Need for Financial Managers
Anyone who manages finances in a company setting , deals with consumer finance or running their own business is a financial manager and needs to understand the concept of Time Value of Money. A financial manager’s job it to compare the cost and benefits of alternatives that occur at different times. This is done by restating money values through time in Time Value of Money calculations. These calculations estimate what effect time will have on money.
For these professionals to make decisions that will assist a client in taking advantages of low interest rates or investing wisely a comprehensive knowledge and understanding of the Time Value of Money is needed. Understanding this concept allows them to make better decisions. If they don’t understand the concept then they could make an unfavorable decision resulting in loss of money for the client or their business (Time Value of Money, 2013)
Future Value and Present Value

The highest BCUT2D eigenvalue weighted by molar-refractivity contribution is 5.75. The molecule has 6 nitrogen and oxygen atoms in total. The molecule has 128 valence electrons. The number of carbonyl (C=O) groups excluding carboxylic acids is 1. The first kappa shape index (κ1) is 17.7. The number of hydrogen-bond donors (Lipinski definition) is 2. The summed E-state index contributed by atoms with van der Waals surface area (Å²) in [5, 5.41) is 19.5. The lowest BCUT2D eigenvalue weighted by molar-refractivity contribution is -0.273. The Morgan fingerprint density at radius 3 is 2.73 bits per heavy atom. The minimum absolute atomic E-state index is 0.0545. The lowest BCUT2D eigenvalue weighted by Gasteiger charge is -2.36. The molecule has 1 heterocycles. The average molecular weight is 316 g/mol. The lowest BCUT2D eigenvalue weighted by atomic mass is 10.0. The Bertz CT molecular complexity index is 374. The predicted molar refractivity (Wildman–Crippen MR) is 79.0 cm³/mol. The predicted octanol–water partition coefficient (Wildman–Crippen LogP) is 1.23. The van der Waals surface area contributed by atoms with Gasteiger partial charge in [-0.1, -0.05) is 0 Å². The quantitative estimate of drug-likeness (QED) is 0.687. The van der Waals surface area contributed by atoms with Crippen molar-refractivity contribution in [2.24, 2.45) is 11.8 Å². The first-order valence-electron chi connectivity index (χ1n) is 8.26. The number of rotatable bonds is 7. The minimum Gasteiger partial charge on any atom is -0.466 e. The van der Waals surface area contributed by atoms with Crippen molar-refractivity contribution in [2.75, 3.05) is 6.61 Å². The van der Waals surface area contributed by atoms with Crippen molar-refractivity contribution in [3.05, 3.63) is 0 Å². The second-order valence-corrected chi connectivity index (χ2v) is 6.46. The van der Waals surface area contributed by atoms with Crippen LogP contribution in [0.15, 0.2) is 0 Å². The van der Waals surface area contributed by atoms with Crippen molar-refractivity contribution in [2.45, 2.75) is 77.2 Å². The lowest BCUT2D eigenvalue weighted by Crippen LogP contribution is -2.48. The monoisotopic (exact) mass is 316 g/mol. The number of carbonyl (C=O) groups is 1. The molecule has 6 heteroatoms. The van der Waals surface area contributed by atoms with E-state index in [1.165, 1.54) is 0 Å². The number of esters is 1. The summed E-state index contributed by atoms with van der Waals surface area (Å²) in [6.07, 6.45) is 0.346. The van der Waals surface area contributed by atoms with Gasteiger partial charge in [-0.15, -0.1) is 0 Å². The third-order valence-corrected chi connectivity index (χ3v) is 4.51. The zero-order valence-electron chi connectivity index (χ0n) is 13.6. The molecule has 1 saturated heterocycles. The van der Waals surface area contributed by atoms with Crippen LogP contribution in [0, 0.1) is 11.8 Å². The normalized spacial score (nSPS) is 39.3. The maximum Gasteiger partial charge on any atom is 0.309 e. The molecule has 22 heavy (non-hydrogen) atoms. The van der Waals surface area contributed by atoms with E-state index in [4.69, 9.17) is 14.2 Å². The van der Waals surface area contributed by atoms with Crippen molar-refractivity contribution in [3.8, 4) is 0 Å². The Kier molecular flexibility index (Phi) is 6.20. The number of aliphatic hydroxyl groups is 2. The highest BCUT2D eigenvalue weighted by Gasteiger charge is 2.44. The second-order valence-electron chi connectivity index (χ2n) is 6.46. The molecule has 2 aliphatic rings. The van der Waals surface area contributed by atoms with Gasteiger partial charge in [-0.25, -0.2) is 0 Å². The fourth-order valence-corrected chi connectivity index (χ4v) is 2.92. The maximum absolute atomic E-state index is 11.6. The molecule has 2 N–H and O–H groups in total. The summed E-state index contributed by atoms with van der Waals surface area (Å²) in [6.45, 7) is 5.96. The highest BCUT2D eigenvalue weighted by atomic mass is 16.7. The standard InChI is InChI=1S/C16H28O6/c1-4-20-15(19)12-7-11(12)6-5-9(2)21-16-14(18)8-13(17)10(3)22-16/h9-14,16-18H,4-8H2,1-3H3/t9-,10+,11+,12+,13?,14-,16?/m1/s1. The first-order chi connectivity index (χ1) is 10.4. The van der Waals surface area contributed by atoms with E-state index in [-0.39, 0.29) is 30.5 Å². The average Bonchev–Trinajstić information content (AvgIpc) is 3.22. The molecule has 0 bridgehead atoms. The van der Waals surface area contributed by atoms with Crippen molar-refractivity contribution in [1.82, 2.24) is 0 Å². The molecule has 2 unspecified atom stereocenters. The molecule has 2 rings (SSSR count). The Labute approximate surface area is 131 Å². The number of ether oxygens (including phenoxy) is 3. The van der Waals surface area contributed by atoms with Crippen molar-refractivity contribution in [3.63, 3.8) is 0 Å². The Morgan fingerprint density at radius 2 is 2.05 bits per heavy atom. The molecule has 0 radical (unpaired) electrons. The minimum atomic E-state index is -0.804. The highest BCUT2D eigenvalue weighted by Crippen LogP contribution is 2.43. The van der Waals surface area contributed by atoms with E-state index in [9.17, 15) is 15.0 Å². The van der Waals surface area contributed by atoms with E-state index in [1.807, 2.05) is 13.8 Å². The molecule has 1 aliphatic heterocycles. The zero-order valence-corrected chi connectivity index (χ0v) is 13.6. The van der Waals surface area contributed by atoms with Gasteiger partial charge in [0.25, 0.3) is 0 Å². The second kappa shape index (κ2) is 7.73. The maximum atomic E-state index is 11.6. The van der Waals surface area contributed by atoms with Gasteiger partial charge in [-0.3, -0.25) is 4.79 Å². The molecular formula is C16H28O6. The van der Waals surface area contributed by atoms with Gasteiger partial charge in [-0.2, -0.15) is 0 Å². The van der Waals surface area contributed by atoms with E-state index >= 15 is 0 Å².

As an investor, you cannot control the rate of return on an investment. The actual yield is determined by the market as a whole, in the form of people buying and selling the investments at a price that, coupled with the investment’s payouts, determines the yield. There are two fundamental formulas used to calculate the time value of money; the “future value” and the “present value” formulas. They’re basically the same formulas, but rearranged to solve for different values. The future value formula can answer the question, ‘how much money will I have if I invest a certain amount now, at a given rate of return”? The formula is FV=PV*(1+R)N, where FV is the future value (how much you’ll have later), PV is the present value (how much you’ll have now), R is the periodic rate of return or the percentage that your money will grow in each unit period of time. N is the number of unit periods of time in the overall time span. The following are examples of the calculation of future values: a) Solve for FV $150,537.19 invested for seven years at an interest rate of 5% will yield a future value of $211,820.94. FV = 150,537.19 (1+ .05)7 =